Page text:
Statement by Ambassador Ferit Hoxha, Permanent Representative of Albania to the UN at the meeting of the Security Council on Libya (UNSMIL)

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25 July 2022

Thank you, Mr. President,

I thank ASG Pobee for the detailed briefing.

Albania continues to be deeply concerned by the volatile situation in Libya, and the escalation of violence. The violent clashes between armed groups in Tripoli last week, causing civilian causalities, are deeply troubling as they translate a situation of uninterrupted rivalry when what the country needs is the opposite.

As a result, the fragile stability in the country remains under serious threat. This should be a rallying cry for the responsible parties in Libya to de-escalate—denounce violence in all its forms, exercise maximum restraint and choose dialogue as the only viable method to resolve disputes. We welcome in this regard the commitment by Dabaiba and Bashaga to deescalate the situation.

Because time runs against Libya and its people. Too much precious time has been lost. Libya needs to invest in legitimacy and the only way to move forward is to hold elections as a matter of absolute priority to break the deadlock.

We regret that the parties have made no further progress on the remaining issues for the constitutional track. This gridlock runs against the aspiration and the right of the Libyan people who demand a democratic country based on the rule of law.

The recent protest is a testimony to the resolve of Libyans, their thirst for basic freedoms and democracy and the right of people to exercise their rights should be respected.

The armed clashes in Tripoli show the importance of the full implementation of arms embargo in Libya and we commend IRINI’s efforts in this regard, as recently demonstrated.

Respecting basic rights must be at the heart of all efforts to restore order in the country. We deplore any and all violations of human rights and call for full accountability. Civilians, especially women and children continue to be disproportionally affected by violence. We urge the relevant parties to investigate these attacks and hold the perpetrators to account.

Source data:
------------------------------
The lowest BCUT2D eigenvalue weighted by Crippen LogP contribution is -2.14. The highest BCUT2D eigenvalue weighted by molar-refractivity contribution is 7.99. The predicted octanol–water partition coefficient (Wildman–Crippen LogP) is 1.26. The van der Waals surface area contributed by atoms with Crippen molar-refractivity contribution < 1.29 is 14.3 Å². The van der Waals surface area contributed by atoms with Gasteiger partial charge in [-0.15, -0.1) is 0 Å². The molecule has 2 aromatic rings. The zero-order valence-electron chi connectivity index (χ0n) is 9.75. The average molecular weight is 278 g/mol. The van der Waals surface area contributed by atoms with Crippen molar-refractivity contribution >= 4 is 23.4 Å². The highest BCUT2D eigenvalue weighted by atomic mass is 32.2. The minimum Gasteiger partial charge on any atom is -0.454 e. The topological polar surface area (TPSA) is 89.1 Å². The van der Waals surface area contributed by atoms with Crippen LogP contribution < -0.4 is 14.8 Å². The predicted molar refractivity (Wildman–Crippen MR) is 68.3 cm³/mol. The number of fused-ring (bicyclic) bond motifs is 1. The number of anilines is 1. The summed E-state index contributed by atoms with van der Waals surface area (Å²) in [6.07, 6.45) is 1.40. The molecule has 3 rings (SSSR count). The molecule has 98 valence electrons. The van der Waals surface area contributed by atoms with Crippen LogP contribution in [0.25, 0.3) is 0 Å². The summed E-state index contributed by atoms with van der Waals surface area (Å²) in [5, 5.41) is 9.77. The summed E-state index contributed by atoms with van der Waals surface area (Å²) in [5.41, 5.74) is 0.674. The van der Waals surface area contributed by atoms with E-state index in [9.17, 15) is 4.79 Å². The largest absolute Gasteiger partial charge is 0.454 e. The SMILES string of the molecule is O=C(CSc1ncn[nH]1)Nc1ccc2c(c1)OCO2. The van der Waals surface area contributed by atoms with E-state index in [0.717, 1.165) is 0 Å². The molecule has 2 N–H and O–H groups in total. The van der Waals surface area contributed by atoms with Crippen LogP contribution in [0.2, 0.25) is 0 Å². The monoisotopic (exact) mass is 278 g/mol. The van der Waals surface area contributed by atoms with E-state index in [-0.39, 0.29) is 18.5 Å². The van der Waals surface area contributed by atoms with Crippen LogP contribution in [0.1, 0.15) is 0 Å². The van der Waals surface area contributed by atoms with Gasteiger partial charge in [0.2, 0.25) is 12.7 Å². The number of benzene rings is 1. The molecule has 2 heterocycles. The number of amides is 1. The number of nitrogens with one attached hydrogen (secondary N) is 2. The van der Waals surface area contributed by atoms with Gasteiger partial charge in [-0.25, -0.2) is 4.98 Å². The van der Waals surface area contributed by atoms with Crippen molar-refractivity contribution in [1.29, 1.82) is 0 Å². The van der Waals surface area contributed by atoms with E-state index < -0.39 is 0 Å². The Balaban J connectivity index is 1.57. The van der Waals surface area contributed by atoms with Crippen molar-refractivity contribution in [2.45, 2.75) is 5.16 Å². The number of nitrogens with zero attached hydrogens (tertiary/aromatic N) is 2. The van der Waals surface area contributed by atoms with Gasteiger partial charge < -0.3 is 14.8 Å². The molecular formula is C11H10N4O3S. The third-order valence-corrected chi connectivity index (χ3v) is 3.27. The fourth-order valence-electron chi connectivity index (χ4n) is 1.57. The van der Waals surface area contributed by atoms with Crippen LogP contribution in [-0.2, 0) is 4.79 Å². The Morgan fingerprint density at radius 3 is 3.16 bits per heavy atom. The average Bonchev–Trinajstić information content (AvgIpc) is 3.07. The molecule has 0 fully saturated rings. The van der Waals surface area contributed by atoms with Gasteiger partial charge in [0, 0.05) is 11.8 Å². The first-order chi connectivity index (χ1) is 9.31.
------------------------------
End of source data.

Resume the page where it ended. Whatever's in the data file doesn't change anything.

We believe that, for it to be viable, the reconciliation process in the country must be inclusive and based on rights and on the principles of transitional justice.

Mr. President,

A Libyan-led and Libyan-own process, supported by the UN is the right path to move ahead. The Libyan people want to choose their political leaders through credible, fair, and inclusive elections as soon as possible. We commend the stewardship of Special Advisor Williams in this respect.

Security is key to establishing order in the country, and we welcome positive developments on the security track. The meeting of the commanders of the Libyan Army in Tripoli on 18-19 July is a positive step towards the unification of the military. The full implementation of the October 2020 ceasefire agreement remains a priority and the work of the Joint Military Commission 5+5 is highly commendable. In addition, the full and immediate withdrawal of all foreign forces, fighters and mercenaries is a must for the stability in Libya.

We welcome the resumption of oil production in the country. We believe that the national wealth should be managed responsibly, in transparency, free of political interests and serve the common good of the Libyan people. The National Oil Corporation should preserve its independence, function in an accountable manner and contribute to Libya’s stability and Libyan people’s prosperity.

Mr. President,

Let me end, by reiterating Albania’s full support for a substantive renewal of UNSMIL mandate. It would be a major miss for this Council if, for the fifth time in a row, we are not able find a way to give a 12 months mandate to the Mission in supporting the Libyan people in their aspirations towards the holding of elections and establishing democracy.

We commend the relentless efforts of the Secretary General in appointing a new SRSG on Libya, but there is no justification for the inability of the Council to provide UNSMIL with the necessary resources to help Libya overcome the daunting challenges it faces—where the UN has a critical role to play.

When the Council is unable to do its part, any call for the Libyan actors to do theirs may only sound shallow. The contrary is needed.

I thank you


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